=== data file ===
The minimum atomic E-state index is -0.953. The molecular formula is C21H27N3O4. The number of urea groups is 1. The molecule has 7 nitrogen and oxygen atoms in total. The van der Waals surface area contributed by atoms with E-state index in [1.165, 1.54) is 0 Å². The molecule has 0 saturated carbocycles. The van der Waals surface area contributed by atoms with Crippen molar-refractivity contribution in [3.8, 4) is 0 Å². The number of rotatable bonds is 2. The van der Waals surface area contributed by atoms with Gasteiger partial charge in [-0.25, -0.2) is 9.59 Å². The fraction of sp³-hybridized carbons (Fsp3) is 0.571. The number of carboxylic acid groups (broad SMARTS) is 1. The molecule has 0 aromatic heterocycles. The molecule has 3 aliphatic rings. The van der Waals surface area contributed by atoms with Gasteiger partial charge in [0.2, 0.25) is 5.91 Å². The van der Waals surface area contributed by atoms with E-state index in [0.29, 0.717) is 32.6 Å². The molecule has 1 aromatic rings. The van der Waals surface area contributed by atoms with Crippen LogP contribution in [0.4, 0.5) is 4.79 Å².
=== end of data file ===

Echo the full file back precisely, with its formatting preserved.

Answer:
The minimum atomic E-state index is -0.953. The molecular formula is C21H27N3O4. The number of urea groups is 1. The molecule has 7 nitrogen and oxygen atoms in total. The van der Waals surface area contributed by atoms with E-state index in [1.165, 1.54) is 0 Å². The molecule has 0 saturated carbocycles. The van der Waals surface area contributed by atoms with Crippen molar-refractivity contribution in [3.8, 4) is 0 Å². The number of rotatable bonds is 2. The van der Waals surface area contributed by atoms with Gasteiger partial charge in [-0.25, -0.2) is 9.59 Å². The fraction of sp³-hybridized carbons (Fsp3) is 0.571. The number of carboxylic acid groups (broad SMARTS) is 1. The molecule has 0 aromatic heterocycles. The molecule has 3 aliphatic rings. The van der Waals surface area contributed by atoms with Gasteiger partial charge in [0.2, 0.25) is 5.91 Å². The van der Waals surface area contributed by atoms with E-state index in [0.29, 0.717) is 32.6 Å². The molecule has 1 aromatic rings. The van der Waals surface area contributed by atoms with Crippen LogP contribution in [0.4, 0.5) is 4.79 Å².